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King Of The Hammers 09 - Run, Fun, Run!

Posted in Events on July 1, 2009
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Photographers: Poly PerformanceThe 4-Wheel & Off-Road Staff

I'm not the King of the Hammers, but for all the fun and laughs I had racing, I probably qualified to be the Jester of the Hammers. I spent the weeks prior to KOH buttoning up the Fun Buggy to transform it from a trail buggy to a race rig. I knew going into this race that crossing the finish line in front of some of the biggest names in rockcrawling/racing would be a long shot, but having always wanted to be a "professional" race truck driver I was going to give it my all.

I arrived in the desert three days prior to the race hoping to get a few shakedown runs in the buggy. But the first day was spent figuring out things like where to store tools, which tools to take along since no outside help would be allowed other than in the designated pits, and finally should we (my copilot Dave and I) take a spare tire or the ARB fridge freezer in the race since only one would fit. (We took the tire, but in the end, since we had no flats with the prototype 40x14.50R17 BFGoodrich Krawlers, we should have taken the cooler.)

Since the buggy was racing during the day I removed everything that wasn't needed, such as the windshield, roof rack, and extra off-road lights. I was given the course map a few days early, but since Dave, the owner of Poly Performance, wasn't there yet and I was busy final-prepping the Fun Buggy, I didn't get to prerun. Plus I figured if something broke during a prerun then I'd be scrambling to fix it before the actual race, and in the end this was a good choice. Apparently this is why real desert racers have a separate prerunner to go learn the course in, and a designated race truck that doesn't get beat up before the green flag drops.

DJ Dave and I at the starting line, just a little nervous with what we were about to do.

LCQ And Tech Inspection
Thursday was the last-chance qualifiers (LCQ) competition, where drivers who hadn't qualified through other events during the year could race a short course. The drivers with the 14 best times were given spots in the main race on Friday. I had been given a Media Muckity Muck spot (meaning I was invited to race because I have a ready trail rig and I would be telling you all my escapades, not because I'm some superstar driver) and didn't need to qualify, so I shot some photos of the guys just hammering on their rigs while trying for the last few positions. There was a fair bit of carnage in that short course and I began to wonder if I was really ready to be out racing with these maniacs.

The end of Thursday was contingency and tech inspection. Contingency is where companies look for racers to run their logos, and in exchange they offer money or prizes if you win or come across the finish line in a particular spot. Some even had prizes for the first to break their car or the last team to actually cross the finish line. Tech inspection went pretty smooth as well. I had to have multiple fire extinguishers, first aid kits, both fuel and electrical shut-off switches-as well as catch cans so no fluids could heat up and overflow onto the trail-and safely nets to keep appendages inside the cage in case of a rollover.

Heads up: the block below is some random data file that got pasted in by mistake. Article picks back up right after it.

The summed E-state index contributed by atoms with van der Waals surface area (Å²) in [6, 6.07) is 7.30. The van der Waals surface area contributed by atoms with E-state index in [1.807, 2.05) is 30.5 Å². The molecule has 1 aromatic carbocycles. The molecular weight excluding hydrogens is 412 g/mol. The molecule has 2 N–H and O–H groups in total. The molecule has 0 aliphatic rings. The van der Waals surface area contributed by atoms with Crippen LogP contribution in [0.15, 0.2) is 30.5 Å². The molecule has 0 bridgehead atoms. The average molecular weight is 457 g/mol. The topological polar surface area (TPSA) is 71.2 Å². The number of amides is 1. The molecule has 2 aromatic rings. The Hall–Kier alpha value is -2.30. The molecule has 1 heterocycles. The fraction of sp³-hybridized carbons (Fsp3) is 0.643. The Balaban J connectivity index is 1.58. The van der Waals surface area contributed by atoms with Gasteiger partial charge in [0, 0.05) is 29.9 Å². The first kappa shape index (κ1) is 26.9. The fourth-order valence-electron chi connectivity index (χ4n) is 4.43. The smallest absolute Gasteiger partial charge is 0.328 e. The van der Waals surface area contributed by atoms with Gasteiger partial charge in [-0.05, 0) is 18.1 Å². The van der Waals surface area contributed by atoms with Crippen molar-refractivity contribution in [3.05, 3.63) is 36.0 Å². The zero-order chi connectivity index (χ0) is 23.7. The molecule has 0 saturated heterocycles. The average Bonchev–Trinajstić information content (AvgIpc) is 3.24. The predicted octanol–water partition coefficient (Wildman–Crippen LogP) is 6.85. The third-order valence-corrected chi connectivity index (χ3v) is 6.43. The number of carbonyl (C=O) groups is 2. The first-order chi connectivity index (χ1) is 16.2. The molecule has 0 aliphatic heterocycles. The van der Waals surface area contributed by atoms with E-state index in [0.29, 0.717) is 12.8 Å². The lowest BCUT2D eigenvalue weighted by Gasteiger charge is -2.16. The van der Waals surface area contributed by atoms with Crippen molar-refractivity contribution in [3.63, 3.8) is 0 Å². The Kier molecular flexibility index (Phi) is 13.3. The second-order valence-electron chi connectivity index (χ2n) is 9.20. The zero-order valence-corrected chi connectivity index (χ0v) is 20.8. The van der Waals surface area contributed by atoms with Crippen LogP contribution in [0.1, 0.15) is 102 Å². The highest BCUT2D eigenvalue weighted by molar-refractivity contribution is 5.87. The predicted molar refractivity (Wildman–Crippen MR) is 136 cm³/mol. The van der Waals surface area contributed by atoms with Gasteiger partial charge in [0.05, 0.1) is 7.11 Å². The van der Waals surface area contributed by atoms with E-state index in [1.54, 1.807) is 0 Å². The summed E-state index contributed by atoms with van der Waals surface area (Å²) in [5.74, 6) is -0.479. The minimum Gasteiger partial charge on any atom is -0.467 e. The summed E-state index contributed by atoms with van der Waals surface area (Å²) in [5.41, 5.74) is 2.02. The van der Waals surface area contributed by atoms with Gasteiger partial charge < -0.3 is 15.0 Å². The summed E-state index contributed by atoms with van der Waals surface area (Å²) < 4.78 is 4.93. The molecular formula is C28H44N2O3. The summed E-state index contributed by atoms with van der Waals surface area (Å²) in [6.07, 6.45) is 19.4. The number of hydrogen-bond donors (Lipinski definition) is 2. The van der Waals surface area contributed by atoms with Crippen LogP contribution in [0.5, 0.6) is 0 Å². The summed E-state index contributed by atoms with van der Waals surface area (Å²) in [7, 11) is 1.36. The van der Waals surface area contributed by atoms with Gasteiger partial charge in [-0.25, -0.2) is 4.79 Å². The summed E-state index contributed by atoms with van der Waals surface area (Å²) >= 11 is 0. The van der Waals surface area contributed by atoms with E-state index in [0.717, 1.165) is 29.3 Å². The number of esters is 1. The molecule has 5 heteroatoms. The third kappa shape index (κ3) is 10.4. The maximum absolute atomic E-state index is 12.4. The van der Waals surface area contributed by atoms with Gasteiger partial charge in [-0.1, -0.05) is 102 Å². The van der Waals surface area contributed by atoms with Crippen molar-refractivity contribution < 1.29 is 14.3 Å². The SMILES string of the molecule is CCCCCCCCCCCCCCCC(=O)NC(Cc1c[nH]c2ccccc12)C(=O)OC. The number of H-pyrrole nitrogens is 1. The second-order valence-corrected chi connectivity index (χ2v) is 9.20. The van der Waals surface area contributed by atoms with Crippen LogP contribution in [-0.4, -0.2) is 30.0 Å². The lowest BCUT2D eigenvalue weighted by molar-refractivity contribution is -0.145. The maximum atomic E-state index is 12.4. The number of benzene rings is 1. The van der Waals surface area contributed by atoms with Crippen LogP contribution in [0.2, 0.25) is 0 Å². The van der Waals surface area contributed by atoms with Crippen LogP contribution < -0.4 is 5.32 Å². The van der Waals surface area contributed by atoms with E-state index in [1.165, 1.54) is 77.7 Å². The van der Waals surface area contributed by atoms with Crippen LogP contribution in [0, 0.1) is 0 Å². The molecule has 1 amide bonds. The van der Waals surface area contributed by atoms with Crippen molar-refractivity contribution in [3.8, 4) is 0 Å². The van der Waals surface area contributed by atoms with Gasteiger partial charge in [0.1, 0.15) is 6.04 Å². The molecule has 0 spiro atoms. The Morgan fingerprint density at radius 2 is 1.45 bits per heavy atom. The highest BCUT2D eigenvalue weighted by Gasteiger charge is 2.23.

When racing hits the rocks you start seeing things you might not consider too sportsmanlike, such as drivers passing on crazy lines, rubbing, and even driving over each other, but that's racing. If you can't stand the heat, stay out of the kitchen.

Read To Race
Friday morning I was wide awake at 5:30 in anticipation of the 8 a.m. start of the race. I dressed up in my race suit and headed to the start line with my buggy. I had a great group of friends come from as far away as Texas and Colorado to be my pit crew, and everyone was ready to lend a hand and hopefully see Team Fun Buggy cross the finish line. We divvied up all the spare parts, tools, and tires amongst a couple different trucks and made sure everyone was on the same channel as my Rugged Race Products radio. Then we headed to the starting line.

The race had a total of 92 vehicles, with two leaving every 30 seconds. I had drawn position 80, far enough in the back of the pack not to get lost, but also setting ourselves up for possible traffic jams in the rocky portions of the race. I was lined up with Damen Jefferies, a Baja desert racer sponsored by K&N Air Filters who had borrowed a rock buggy to race in KOH. Luckily I had one of the company's filters under the hood of the Fun Buggy and was in the lead off the line with the Fun Buggy's ZZ383 screaming. (Damen passed me about 50 yards later, and I never saw him again.)